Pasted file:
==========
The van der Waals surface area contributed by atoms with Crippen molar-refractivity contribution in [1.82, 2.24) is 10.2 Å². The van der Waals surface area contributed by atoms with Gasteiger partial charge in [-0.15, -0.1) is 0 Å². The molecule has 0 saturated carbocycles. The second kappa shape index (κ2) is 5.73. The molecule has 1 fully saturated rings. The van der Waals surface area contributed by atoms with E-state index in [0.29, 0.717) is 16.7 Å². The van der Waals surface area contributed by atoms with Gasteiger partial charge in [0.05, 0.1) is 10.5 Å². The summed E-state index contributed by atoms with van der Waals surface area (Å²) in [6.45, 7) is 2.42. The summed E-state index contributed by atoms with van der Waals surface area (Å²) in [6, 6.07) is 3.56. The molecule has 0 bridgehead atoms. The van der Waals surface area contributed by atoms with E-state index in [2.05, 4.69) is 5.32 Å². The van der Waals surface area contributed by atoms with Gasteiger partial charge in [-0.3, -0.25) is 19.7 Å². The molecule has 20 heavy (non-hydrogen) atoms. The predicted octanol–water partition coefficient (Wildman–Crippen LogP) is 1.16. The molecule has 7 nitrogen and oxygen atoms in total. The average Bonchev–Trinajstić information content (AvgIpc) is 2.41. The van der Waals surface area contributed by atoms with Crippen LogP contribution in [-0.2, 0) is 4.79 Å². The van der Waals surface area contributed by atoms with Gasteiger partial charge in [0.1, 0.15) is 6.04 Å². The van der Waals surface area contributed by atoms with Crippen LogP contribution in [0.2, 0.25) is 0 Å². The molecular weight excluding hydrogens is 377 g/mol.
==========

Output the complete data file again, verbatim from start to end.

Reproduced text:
The van der Waals surface area contributed by atoms with Crippen molar-refractivity contribution in [1.82, 2.24) is 10.2 Å². The van der Waals surface area contributed by atoms with Gasteiger partial charge in [-0.15, -0.1) is 0 Å². The molecule has 0 saturated carbocycles. The second kappa shape index (κ2) is 5.73. The molecule has 1 fully saturated rings. The van der Waals surface area contributed by atoms with E-state index in [0.29, 0.717) is 16.7 Å². The van der Waals surface area contributed by atoms with Gasteiger partial charge in [0.05, 0.1) is 10.5 Å². The summed E-state index contributed by atoms with van der Waals surface area (Å²) in [6.45, 7) is 2.42. The summed E-state index contributed by atoms with van der Waals surface area (Å²) in [6, 6.07) is 3.56. The molecule has 0 bridgehead atoms. The van der Waals surface area contributed by atoms with E-state index in [2.05, 4.69) is 5.32 Å². The van der Waals surface area contributed by atoms with Gasteiger partial charge in [-0.3, -0.25) is 19.7 Å². The molecule has 20 heavy (non-hydrogen) atoms. The predicted octanol–water partition coefficient (Wildman–Crippen LogP) is 1.16. The molecule has 7 nitrogen and oxygen atoms in total. The average Bonchev–Trinajstić information content (AvgIpc) is 2.41. The van der Waals surface area contributed by atoms with Crippen LogP contribution in [-0.2, 0) is 4.79 Å². The van der Waals surface area contributed by atoms with Gasteiger partial charge in [0.1, 0.15) is 6.04 Å². The van der Waals surface area contributed by atoms with Crippen LogP contribution in [0.2, 0.25) is 0 Å². The molecular weight excluding hydrogens is 377 g/mol.